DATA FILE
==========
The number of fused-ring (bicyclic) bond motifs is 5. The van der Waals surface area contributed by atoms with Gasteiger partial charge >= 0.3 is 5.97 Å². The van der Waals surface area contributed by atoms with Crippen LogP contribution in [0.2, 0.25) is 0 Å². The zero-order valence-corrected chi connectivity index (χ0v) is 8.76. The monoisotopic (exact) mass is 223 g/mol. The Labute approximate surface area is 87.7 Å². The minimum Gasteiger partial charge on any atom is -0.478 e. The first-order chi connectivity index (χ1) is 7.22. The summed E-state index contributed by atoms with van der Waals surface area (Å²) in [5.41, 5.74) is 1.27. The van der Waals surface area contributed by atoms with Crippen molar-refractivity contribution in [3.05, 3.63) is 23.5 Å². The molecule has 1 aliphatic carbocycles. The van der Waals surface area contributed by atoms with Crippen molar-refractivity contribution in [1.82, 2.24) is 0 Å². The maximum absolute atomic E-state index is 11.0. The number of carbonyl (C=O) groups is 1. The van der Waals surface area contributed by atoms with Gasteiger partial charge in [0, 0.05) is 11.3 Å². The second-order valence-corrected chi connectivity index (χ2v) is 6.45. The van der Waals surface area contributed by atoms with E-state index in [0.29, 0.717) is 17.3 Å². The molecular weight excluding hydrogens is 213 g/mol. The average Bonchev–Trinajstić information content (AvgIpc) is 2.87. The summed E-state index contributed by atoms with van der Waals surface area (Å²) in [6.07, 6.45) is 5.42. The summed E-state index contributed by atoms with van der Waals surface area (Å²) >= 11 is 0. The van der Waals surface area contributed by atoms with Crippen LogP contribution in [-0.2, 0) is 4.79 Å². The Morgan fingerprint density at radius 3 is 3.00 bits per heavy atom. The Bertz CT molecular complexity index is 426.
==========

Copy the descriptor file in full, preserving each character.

The number of fused-ring (bicyclic) bond motifs is 5. The van der Waals surface area contributed by atoms with Gasteiger partial charge >= 0.3 is 5.97 Å². The van der Waals surface area contributed by atoms with Crippen LogP contribution in [0.2, 0.25) is 0 Å². The zero-order valence-corrected chi connectivity index (χ0v) is 8.76. The monoisotopic (exact) mass is 223 g/mol. The Labute approximate surface area is 87.7 Å². The minimum Gasteiger partial charge on any atom is -0.478 e. The first-order chi connectivity index (χ1) is 7.22. The summed E-state index contributed by atoms with van der Waals surface area (Å²) in [5.41, 5.74) is 1.27. The van der Waals surface area contributed by atoms with Crippen molar-refractivity contribution in [3.05, 3.63) is 23.5 Å². The molecule has 1 aliphatic carbocycles. The van der Waals surface area contributed by atoms with Crippen molar-refractivity contribution in [1.82, 2.24) is 0 Å². The maximum absolute atomic E-state index is 11.0. The number of carbonyl (C=O) groups is 1. The van der Waals surface area contributed by atoms with Gasteiger partial charge in [0, 0.05) is 11.3 Å². The second-order valence-corrected chi connectivity index (χ2v) is 6.45. The van der Waals surface area contributed by atoms with E-state index in [0.29, 0.717) is 17.3 Å². The molecular weight excluding hydrogens is 213 g/mol. The average Bonchev–Trinajstić information content (AvgIpc) is 2.87. The summed E-state index contributed by atoms with van der Waals surface area (Å²) in [6.07, 6.45) is 5.42. The summed E-state index contributed by atoms with van der Waals surface area (Å²) >= 11 is 0. The van der Waals surface area contributed by atoms with Crippen LogP contribution in [-0.2, 0) is 4.79 Å². The Morgan fingerprint density at radius 3 is 3.00 bits per heavy atom. The Bertz CT molecular complexity index is 426.